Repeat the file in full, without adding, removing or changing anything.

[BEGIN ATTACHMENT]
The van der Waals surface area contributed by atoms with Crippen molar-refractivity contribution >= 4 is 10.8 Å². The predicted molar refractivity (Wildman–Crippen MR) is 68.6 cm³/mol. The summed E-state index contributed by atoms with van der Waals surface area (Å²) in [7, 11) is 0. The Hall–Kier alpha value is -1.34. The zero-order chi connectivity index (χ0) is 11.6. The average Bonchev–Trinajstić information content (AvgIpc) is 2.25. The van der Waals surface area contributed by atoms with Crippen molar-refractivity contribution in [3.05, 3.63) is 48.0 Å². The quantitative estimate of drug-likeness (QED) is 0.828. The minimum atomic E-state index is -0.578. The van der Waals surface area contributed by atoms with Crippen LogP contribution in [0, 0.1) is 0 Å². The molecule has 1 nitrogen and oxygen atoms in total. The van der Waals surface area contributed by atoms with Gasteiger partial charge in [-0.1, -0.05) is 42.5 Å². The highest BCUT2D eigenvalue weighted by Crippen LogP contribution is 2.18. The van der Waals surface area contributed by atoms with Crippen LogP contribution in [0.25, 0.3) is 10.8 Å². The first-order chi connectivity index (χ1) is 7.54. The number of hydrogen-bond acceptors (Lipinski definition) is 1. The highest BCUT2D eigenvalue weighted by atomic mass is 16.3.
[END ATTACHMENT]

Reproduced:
The van der Waals surface area contributed by atoms with Crippen molar-refractivity contribution >= 4 is 10.8 Å². The predicted molar refractivity (Wildman–Crippen MR) is 68.6 cm³/mol. The summed E-state index contributed by atoms with van der Waals surface area (Å²) in [7, 11) is 0. The Hall–Kier alpha value is -1.34. The zero-order chi connectivity index (χ0) is 11.6. The average Bonchev–Trinajstić information content (AvgIpc) is 2.25. The van der Waals surface area contributed by atoms with Crippen molar-refractivity contribution in [3.05, 3.63) is 48.0 Å². The quantitative estimate of drug-likeness (QED) is 0.828. The minimum atomic E-state index is -0.578. The van der Waals surface area contributed by atoms with Crippen LogP contribution in [0, 0.1) is 0 Å². The molecule has 1 nitrogen and oxygen atoms in total. The van der Waals surface area contributed by atoms with Gasteiger partial charge in [-0.1, -0.05) is 42.5 Å². The highest BCUT2D eigenvalue weighted by Crippen LogP contribution is 2.18. The van der Waals surface area contributed by atoms with Crippen LogP contribution in [0.25, 0.3) is 10.8 Å². The first-order chi connectivity index (χ1) is 7.54. The number of hydrogen-bond acceptors (Lipinski definition) is 1. The highest BCUT2D eigenvalue weighted by atomic mass is 16.3.